Jett Travolta Was Killed By A "Seizure"

Jett Travolta's body shows no sign of head trauma and his death certificate says he was killed by a "seizure," an undertaker said Monday, as the 16-year-old's celebrity parents prepared for a Florida funeral.

Glen Campbell, assistant director of the Bahamian funeral home handling the remains of John Travolta's son, told The Associated Press that the body is in "great condition," despite police officials who had said the teen hit his head on a bathtub.

Authorities didn't release the results of an autopsy performed Monday, but Campbell saw the body and the death certificate, which was based on its findings.

"The only cause of death that was listed was 'seizure,'" he said.

Late Monday, a black hearse traveled from the funeral home to the airport after the family said it would bury the teen near their home in Ocala, Florida. Two white jets waited as police in dress uniforms blocked access to the tarmac.

Jett Travolta died Friday at the family's vacation home on Grand Bahama Island.

"We are heartbroken that our time with him was so brief," actor parents John Travolta and Kelly Preston said Sunday in a public statement. "We will cherish the time we had with him for the rest of our lives."

Travolta tried CPR to revive his son, who may have died in his arms before an emergency medical technician took over, Usmagazine.com reported, citing Travolta attorneys Michael McDermott and Michael Ossi. They did not respond to calls from the AP on Monday.

Travolta, 54, and Preston, 46, have said Jett became very sick when he was 2 years old and was diagnosed with Kawasaki Syndrome, an illness that leads to inflamed blood vessels. Preston has blamed household cleaners and fertilizers and said a detoxification program based on teachings from the Church of Scientology helped improve his health, according to People magazine.

Police said in a statement that Jett had not been seen since Thursday when a caretaker, Jeff Kathrain, found him unconscious late Friday morning. But McDermott said that wrongly left the impression that Jett was unsupervised. He said two nannies were with Jett throughout the evening, and he does not believe the teen was in the bathroom for very long.

About a dozen security guards and Bahamian police officers patrolled around the luxury Old Bahama Bay resort community Sunday where the Travoltas have their home. The white-sand beach in front of the suites was closed.

The couple also has an 8-year-old daughter, Ella Bleu.

Bahamian Prime Minister Hubert Ingraham sent condolences to the Travolta family and said the autopsy is a formality the country requires in cases of sudden death to rule out foul play.

Back in 2000, John Travolta spoke on The Early Show about Jett after the birth of his second child.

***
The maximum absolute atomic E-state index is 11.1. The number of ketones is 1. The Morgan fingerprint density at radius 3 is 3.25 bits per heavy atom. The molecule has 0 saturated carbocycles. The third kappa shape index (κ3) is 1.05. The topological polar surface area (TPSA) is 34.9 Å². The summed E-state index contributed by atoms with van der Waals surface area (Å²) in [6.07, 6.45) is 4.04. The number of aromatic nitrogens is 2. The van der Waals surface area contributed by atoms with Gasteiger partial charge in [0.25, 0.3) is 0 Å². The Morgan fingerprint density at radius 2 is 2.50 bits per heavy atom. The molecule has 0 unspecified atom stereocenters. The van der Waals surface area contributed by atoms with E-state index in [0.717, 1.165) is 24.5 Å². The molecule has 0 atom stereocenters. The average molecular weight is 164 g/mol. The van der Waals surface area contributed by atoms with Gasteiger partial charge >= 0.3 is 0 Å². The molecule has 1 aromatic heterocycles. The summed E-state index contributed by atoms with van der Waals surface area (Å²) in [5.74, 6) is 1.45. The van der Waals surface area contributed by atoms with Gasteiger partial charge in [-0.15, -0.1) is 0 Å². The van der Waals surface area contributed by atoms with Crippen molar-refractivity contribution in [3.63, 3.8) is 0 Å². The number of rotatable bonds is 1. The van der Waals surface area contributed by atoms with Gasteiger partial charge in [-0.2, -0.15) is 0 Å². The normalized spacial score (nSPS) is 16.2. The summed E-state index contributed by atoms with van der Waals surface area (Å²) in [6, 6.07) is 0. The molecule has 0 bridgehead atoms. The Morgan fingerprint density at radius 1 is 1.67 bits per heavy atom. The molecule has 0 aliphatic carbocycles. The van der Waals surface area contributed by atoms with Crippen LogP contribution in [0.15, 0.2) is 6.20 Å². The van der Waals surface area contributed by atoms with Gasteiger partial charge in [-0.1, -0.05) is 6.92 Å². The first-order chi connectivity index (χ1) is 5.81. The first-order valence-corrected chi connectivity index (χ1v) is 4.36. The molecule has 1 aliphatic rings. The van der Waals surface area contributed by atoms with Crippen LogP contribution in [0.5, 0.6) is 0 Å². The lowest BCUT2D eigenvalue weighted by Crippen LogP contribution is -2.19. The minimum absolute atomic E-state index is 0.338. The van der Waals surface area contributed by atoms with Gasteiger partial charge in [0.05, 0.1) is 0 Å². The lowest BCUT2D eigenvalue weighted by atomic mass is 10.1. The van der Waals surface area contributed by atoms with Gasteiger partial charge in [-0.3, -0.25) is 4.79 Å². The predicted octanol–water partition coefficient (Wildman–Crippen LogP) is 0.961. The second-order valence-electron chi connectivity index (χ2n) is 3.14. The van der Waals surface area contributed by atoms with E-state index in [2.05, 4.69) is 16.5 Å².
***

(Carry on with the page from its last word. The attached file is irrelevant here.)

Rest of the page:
"The first one, they're monitored so closely. The poor things, how do they survive it?"

But starting when he was just two, something was also wrong with Jett. His parents said it was Kawasaki Syndrome, a rare lymph node disorder found in young children.

They have denied reports linking his history of seizures to autism, a condition their faith does not recognize … as among Hollywood's best-known Scientologists.

"I attribute everything in my career to Scientology," Preston said in 1997.

Autopsies cannot pinpoint autism, but today's may somehow explain his final fatal fall in the Bahamas.

By mid-week, the Travoltas hope to bring their son's body to central Florida for burial. This island holds a special place for the Travoltas. Wherever you go, the locals talk about them - and now grieve for them - like extended family.

A Close-Knit Family Fractured By Loss

Entertainment reporter Mark Steines, co-host of "Entertainment Tonight," said Travolta has spoken recently with him of looking forward to a holiday trip with his family, following the lengthy shooting schedule of "From Paris With Love."

"He said it was exhausting," Steines told The Early Show correspondent Julie Chen. "He was looking to the wrap date, which was the 19th, 20th of December and very much looking forward to time over the holidays with his family, coming here and ringing in the New Year. Of course, we know it wasn't much of a celebration."

Steines said he met Jett years ago when he was much smaller. "It is a family affair with the Travoltas. They spend as much time together as possible. There's a film coming out called "Old Dogs" that stars John, Kelly and Ella Bleu."

Steines said the family is "locked down" in their gated community on the west side of the island, surrounded by loved ones. "About 16 family and friends had come in to ring in the New Year with the Travoltas. This is what they typically do this time of year, a big gathering of friends and family here. Some of those people remain here in the Travoltas in support, and there may be possibly a small viewing as well."

The couple met in the late eighties while filming "The Experts." They married in 1991.

Steines described the Travoltas as "wonderful" parents. "They're always trying to find ways to work together. John frequently has them stay with him when he's on location. In this case when he was in Paris recently, they had a little chateau, villa that they all stayed together in. You know, he's a family guy. He loves his children very, very much.

"Kelly is very active in their lives from education to raising awareness about chemicals in homes and things like that and lobbying for, you know, not use of medication to deal with certain issues with children in schools such as ritalin and things like that. I've had long discussions with her about that. So they are very, very caring parents."

Steines said the close-knit family is now fractured by the loss of Jett.